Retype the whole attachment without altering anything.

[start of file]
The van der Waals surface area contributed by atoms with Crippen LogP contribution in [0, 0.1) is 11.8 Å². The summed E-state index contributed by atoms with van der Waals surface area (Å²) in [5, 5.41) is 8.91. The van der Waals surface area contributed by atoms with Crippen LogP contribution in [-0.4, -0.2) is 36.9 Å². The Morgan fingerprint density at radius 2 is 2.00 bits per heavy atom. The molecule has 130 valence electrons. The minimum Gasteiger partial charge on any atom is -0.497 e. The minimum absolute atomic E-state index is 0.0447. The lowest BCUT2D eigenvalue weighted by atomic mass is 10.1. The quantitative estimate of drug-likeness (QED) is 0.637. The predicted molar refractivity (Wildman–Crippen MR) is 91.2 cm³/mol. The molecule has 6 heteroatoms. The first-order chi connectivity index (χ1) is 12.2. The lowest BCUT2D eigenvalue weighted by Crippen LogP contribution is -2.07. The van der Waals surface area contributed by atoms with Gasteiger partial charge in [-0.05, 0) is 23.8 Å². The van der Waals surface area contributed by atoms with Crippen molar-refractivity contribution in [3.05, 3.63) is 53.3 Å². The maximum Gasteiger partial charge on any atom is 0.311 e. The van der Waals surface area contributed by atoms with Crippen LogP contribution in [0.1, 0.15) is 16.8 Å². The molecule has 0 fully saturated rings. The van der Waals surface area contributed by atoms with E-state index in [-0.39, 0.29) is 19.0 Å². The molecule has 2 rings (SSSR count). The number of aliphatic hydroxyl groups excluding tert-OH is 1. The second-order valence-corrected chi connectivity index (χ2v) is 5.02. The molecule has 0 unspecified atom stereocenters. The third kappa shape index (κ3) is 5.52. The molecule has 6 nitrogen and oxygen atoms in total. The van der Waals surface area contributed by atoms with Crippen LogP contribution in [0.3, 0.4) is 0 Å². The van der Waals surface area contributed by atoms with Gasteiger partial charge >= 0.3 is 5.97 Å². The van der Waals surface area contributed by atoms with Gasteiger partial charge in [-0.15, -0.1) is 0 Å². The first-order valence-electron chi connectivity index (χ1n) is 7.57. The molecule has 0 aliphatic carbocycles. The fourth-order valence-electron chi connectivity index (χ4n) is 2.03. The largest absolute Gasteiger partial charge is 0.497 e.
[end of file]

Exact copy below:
The van der Waals surface area contributed by atoms with Crippen LogP contribution in [0, 0.1) is 11.8 Å². The summed E-state index contributed by atoms with van der Waals surface area (Å²) in [5, 5.41) is 8.91. The van der Waals surface area contributed by atoms with Crippen LogP contribution in [-0.4, -0.2) is 36.9 Å². The Morgan fingerprint density at radius 2 is 2.00 bits per heavy atom. The molecule has 130 valence electrons. The minimum Gasteiger partial charge on any atom is -0.497 e. The minimum absolute atomic E-state index is 0.0447. The lowest BCUT2D eigenvalue weighted by atomic mass is 10.1. The quantitative estimate of drug-likeness (QED) is 0.637. The predicted molar refractivity (Wildman–Crippen MR) is 91.2 cm³/mol. The molecule has 6 heteroatoms. The first-order chi connectivity index (χ1) is 12.2. The lowest BCUT2D eigenvalue weighted by Crippen LogP contribution is -2.07. The van der Waals surface area contributed by atoms with Gasteiger partial charge in [-0.05, 0) is 23.8 Å². The van der Waals surface area contributed by atoms with Crippen molar-refractivity contribution in [3.05, 3.63) is 53.3 Å². The maximum Gasteiger partial charge on any atom is 0.311 e. The van der Waals surface area contributed by atoms with Crippen LogP contribution in [0.1, 0.15) is 16.8 Å². The molecule has 0 fully saturated rings. The van der Waals surface area contributed by atoms with E-state index in [-0.39, 0.29) is 19.0 Å². The molecule has 2 rings (SSSR count). The number of aliphatic hydroxyl groups excluding tert-OH is 1. The second-order valence-corrected chi connectivity index (χ2v) is 5.02. The molecule has 0 unspecified atom stereocenters. The third kappa shape index (κ3) is 5.52. The molecule has 6 nitrogen and oxygen atoms in total. The van der Waals surface area contributed by atoms with Crippen LogP contribution in [0.3, 0.4) is 0 Å². The van der Waals surface area contributed by atoms with Gasteiger partial charge >= 0.3 is 5.97 Å². The van der Waals surface area contributed by atoms with Gasteiger partial charge in [-0.15, -0.1) is 0 Å². The first-order valence-electron chi connectivity index (χ1n) is 7.57. The molecule has 0 aliphatic carbocycles. The fourth-order valence-electron chi connectivity index (χ4n) is 2.03. The largest absolute Gasteiger partial charge is 0.497 e.